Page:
Ammo Artillery round detonation

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JohnDLittlefield

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I have a basic question about ACW artillery rounds.
What types of fuses were used for contact sensitive detonation? Chemical, mechanical, or ??
If chemical, what was the basic design?
I ask because I need to know the differences and similarities between field artillery and naval torpedoes using chemical sensitive fuses (requiring only about 7 lbs of pressure to break the chemical vials of the fuses.
 

redbob

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There were four types of fuzes used during the Civil War, they were: Time (a burning powder train), Percussion (use of a percussion cap to ignite the charge upon impact), A combination of both the time and percussion processes and Concussion. A concussion fuze used the round's impact with an object or the ground to break an internal chemical vial, which would ignite and ignite the powder charge. Also a frangible material such as plaster was sometimes used to separate the chemicals and when the plaster broke the ignition process would begin. The Tice concussion fuze was perhaps the most popular and even today, collectors are very wary of them due to their sensitivity/hazards. For a better description of the types fuzes see www.civilwarartillery.com and click on the fuze tab. These concussion fuses were extremely sensitive and as dangerous to the artilleryman firing them as the people receiving them.
 
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redbob

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Rhea Cole

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Apparently, the contact fuses were not very dependable. A few years ago, the site where the Washington Artillery unlimbered during Forrest & Bate's attack on Murfreesboro December 1864 was graded for a parking lot. A number of dud 20 pound rifle shells were found. The first shot, at two miles, from Fortress Rosecrans had struck a caisson dead on. The resulting explosion & rain of accurate fire left the Confederate red legs with no choice but to limber up & run for it. An EoD team from Fort Campbell blew them up in place. Last summer, while doing a chimney repair on the house that had been Gen Rosecrans' HQ here in Murfreesboro, a 3" rifle shell with a dud contact fuse was found lodged in brickwork. It was professionally disarmed & is now on display. I know this is a very small sample, but they are modern day examples of dud contact fuses.
 
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redbob

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Apparently, the contact fuses were not very dependable. A few years ago, the site where the Washington Artillery unlimbered during Forrest & Bate's attack on Murfreesboro December 1864 was graded for a parking lot. A number of dud 20 pound rifle shells were found. The first shot, at two miles, from Fortress Rosecrans had struck a caisson dead on. The resulting explosion & rain of accurate fire left the Confederate red legs with no choice but to limber up & run for it. An EoD team from Fort Campbell blew them up in place. Last summer, while doing a chimney repair on the house that had been Gen Rosecrans' HQ here in Murfreesboro, a 3" rifle shell with a dud contact fuse was found lodged in brickwork. It was professionally disarmed & is now on display. I know this is a very small sample, but they are modern day examples of dud contact fuses.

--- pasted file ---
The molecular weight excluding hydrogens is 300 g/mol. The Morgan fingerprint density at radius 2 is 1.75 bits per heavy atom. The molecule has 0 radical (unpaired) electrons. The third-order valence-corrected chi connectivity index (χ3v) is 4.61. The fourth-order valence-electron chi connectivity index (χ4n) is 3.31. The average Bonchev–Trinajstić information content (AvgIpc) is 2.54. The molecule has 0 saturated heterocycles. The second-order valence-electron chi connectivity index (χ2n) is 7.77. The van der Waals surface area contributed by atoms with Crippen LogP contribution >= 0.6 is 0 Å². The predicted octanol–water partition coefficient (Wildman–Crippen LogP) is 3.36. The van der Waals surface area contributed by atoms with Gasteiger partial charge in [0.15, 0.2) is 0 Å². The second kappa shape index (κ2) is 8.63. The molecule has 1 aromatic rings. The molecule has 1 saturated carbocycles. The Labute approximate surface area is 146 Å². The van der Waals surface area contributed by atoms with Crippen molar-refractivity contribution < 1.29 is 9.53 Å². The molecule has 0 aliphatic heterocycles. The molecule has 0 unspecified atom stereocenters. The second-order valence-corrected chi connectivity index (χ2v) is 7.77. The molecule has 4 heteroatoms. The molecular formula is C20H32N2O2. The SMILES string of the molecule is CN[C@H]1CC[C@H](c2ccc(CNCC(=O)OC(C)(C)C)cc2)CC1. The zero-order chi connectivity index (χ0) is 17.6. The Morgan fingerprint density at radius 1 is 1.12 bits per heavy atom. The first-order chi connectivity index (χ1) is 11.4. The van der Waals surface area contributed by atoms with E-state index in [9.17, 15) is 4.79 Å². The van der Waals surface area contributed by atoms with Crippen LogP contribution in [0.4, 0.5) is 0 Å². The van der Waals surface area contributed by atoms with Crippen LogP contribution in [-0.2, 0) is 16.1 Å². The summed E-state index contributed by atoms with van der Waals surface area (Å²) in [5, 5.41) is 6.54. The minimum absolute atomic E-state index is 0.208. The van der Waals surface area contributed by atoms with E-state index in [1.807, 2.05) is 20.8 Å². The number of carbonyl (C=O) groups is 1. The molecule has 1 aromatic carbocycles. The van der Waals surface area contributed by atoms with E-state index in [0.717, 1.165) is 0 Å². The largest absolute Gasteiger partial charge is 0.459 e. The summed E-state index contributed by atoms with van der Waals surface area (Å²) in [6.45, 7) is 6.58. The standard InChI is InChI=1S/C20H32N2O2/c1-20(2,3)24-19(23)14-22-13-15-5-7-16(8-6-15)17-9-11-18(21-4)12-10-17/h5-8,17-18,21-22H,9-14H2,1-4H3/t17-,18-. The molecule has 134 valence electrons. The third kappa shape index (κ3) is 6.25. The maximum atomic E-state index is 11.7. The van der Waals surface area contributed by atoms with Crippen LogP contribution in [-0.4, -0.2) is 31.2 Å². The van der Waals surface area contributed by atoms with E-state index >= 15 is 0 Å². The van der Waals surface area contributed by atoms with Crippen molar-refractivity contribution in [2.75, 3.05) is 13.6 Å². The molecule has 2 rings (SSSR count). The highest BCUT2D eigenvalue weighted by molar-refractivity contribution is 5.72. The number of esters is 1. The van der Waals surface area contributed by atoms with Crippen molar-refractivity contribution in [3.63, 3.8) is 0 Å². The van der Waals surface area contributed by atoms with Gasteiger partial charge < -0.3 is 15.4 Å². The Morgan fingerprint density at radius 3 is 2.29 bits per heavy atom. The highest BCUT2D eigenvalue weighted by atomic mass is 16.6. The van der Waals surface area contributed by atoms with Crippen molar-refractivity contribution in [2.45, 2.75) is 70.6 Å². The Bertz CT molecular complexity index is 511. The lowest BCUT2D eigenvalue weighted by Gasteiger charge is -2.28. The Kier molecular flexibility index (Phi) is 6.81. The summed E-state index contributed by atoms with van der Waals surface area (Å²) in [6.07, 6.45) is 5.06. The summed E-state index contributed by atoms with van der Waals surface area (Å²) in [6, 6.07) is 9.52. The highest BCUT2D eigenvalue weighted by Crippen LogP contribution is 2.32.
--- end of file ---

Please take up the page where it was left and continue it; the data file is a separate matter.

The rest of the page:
If the contact/percussion fuze didn't hit directly on the cap, the cap would often jam and not drive the percussion cap down on the striker; also if the percussion cap got slightly dislodged it wouldn't fire either.
 

Rhea Cole

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If the contact/percussion fuze didn't hit directly on the cap, the cap would often jam and not drive the percussion cap down on the striker; also if the percussion cap got slightly dislodged it wouldn't fire either.
True, & the Confederate manufactured artillery fuses & friction primers were of pathetic quality.
 

Ole Miss

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Sounds very familiar to the problems the US Navy had with the contact exploder of the Mark 14 torpedo until August of 1943 when a lighter firing pin was created. A very sad story.
Regards
David
 
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Belfoured

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Sounds very familiar to the problems the US Navy had with the contact exploder of the Mark 14 torpedo until August of 1943 when a lighter firing pin was created. A very sad story.
Regards
David
For anybody who is interested, McCaul's book on the Mechanical Fuze in the Civil War (McFarland) is pretty good on its development and the (surprising) number of patent applications filed.
 
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